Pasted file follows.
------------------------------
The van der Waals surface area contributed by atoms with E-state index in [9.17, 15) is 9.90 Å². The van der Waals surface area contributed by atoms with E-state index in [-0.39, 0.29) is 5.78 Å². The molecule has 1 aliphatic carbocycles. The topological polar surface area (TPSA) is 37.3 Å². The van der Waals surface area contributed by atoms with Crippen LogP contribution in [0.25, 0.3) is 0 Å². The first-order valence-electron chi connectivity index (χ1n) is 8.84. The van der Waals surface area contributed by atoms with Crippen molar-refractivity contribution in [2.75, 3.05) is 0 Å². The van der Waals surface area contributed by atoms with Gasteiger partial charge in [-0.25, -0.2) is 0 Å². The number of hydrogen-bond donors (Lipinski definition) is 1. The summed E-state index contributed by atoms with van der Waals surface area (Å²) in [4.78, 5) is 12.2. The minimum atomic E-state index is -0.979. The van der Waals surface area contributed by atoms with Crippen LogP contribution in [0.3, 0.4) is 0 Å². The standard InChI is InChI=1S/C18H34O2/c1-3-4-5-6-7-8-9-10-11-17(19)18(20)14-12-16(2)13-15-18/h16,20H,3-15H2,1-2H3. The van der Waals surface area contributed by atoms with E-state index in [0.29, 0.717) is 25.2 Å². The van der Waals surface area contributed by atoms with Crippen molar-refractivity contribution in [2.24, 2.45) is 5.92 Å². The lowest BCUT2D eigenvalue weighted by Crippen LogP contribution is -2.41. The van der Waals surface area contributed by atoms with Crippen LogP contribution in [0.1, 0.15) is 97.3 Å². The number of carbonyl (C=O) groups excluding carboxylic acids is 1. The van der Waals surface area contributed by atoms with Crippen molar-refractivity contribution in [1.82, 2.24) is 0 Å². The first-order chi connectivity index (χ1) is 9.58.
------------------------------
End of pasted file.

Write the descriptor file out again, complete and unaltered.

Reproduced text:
The van der Waals surface area contributed by atoms with E-state index in [9.17, 15) is 9.90 Å². The van der Waals surface area contributed by atoms with E-state index in [-0.39, 0.29) is 5.78 Å². The molecule has 1 aliphatic carbocycles. The topological polar surface area (TPSA) is 37.3 Å². The van der Waals surface area contributed by atoms with Crippen LogP contribution in [0.25, 0.3) is 0 Å². The first-order valence-electron chi connectivity index (χ1n) is 8.84. The van der Waals surface area contributed by atoms with Crippen molar-refractivity contribution in [2.75, 3.05) is 0 Å². The van der Waals surface area contributed by atoms with Gasteiger partial charge in [-0.25, -0.2) is 0 Å². The number of hydrogen-bond donors (Lipinski definition) is 1. The summed E-state index contributed by atoms with van der Waals surface area (Å²) in [4.78, 5) is 12.2. The minimum atomic E-state index is -0.979. The van der Waals surface area contributed by atoms with Crippen LogP contribution in [0.3, 0.4) is 0 Å². The standard InChI is InChI=1S/C18H34O2/c1-3-4-5-6-7-8-9-10-11-17(19)18(20)14-12-16(2)13-15-18/h16,20H,3-15H2,1-2H3. The van der Waals surface area contributed by atoms with E-state index in [0.29, 0.717) is 25.2 Å². The van der Waals surface area contributed by atoms with Crippen molar-refractivity contribution in [2.24, 2.45) is 5.92 Å². The lowest BCUT2D eigenvalue weighted by Crippen LogP contribution is -2.41. The van der Waals surface area contributed by atoms with Crippen LogP contribution in [0.1, 0.15) is 97.3 Å². The number of carbonyl (C=O) groups excluding carboxylic acids is 1. The van der Waals surface area contributed by atoms with Crippen molar-refractivity contribution in [1.82, 2.24) is 0 Å². The first-order chi connectivity index (χ1) is 9.58.